The Transit Police Force and the Housing Police Force were both less white than the regular police force at the time of the 1995 merger. It was not considered an issue at that time, but it was true.
The School Safety Agents and the Traffic Enforcement Agents were more dramatically drawn from our minority population, and they were not the police. They were law-enforcement agents, but they did not carry weapons, nor were they expected to act as police officers.
Before the merger of Transit, Housing, Education and School Safety into the Police Department, there was often visible friction between the first four agencies and police.
To cite one such problem, a tow-truck operator complained to an NYC Patrolman that he had been punched in the face by a driver for refusing to unlock a tow. In the incident that occurred before merger, the Patrolman laughed off the assault with a "tough to be you" comment. After the merger, such incidents ceased to occur, because Traffic Enforcement had come to be considered a part of the Police team, and an assault on a Traffic Enforcement Agent was an attack on the family.
I do not know the statistics of how many School Safety Officers or Traffic Enforcement Agents have gone on to careers as Police Officers with the NYPD. Still, I do see the merger made such possibilities more likely.
Beyond that, are we not always decrying the lack of positive role models in minority neighborhoods. Is not a firm, but wise and kind School Safety Agent likely to inspire a boy or girl to serve their community as a Police Officer?
The NYC police force needs to improve. It could be better in relating to the community, and we desperately want those brave men and women to be our friends, helping us but never lording over us.
Many of the sins committed by Police Officers stem directly from Mayors who encouraged the worst instructions. They set down procedures that should have been infamous when written. There was a policy that said a Police Officer was to shoot until the target went down. The result was a bullet-ridden corpse and stray bullets hitting bystanders and other police. There was a policy of stop-and-frisk that alienated and humiliated innocent citizens, primarily minorities. There was a policy of filling quotas and our harsh enforcement for minor crimes that led to an unnecessary death in Staten Island in 2014.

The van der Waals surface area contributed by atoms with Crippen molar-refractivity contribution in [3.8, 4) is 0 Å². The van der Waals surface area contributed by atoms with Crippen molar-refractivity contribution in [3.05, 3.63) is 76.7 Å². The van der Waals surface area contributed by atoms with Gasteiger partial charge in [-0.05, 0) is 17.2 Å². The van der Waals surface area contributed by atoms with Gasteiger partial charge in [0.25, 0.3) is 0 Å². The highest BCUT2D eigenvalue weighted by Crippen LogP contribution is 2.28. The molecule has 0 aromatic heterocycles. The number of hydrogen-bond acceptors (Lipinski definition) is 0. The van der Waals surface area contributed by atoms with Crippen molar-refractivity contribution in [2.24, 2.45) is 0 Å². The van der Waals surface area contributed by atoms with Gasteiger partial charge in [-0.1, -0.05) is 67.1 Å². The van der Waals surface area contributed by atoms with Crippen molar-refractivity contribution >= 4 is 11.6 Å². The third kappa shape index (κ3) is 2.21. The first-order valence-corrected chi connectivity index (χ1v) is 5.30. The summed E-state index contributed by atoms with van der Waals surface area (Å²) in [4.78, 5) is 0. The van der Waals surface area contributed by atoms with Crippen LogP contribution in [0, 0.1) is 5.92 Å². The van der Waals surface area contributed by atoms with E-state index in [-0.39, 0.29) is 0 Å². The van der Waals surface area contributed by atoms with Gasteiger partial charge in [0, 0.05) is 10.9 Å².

All of these policies overruled and disrespected the excellent judgment of the majority of our police officers. Why, if you are serving the public, would you use more force than necessary? Why would you bother civilians in a peaceful situation, not because of your own good reason but because you need to fill a quota? The problem was never the average cop. It was those who gave them dreadful orders.
There are now nearly 5,000 uniformed School Safety Agents. Proposals are under way to take away their connection to the Police Department. Take off their uniforms, train them into a sort of conflict-resolution force, take away their weapons (even though they never had weapons at any time in the past 50 years), and essentially take away all their authority.
They will again be supervised by the local Principal.
This did not work out so well the last time.
All of the proposals may be well-meant.
Fair enough, but let us not be so sure they are right. Could we not try out the latest ideas in a few schools first while keeping the old system in place for now?
Kids' Futures at Stake
We are playing with the lives and education of our children. All of the current proposals speak of being data-driven, and that is fine, but in this case more a slogan than a truth.
I suggest we try out their ideas first and then examine the data from the pilot projects.
I know that the School Safety Agents and the Traffic Enforcement Agents found it hard to adjust to being a part of the NYPD at first. Then as time passed, they found they were set clearer goals and received more consistent support in doing their jobs.
We want to improve upon our Police Department, not just to dismantle it and recreate it elsewhere.
So, I am deeply aware of and concerned about the need for improvement, but I am not in such a hurry as to rush into error. If we make changes, we must be sure they are good changes. Don't transfer School Safety from the Police Department until we are sure it will help, not hurt, our children.
Editor's note: Mr. Croghan is chairman of the Organization of Staff Analysts.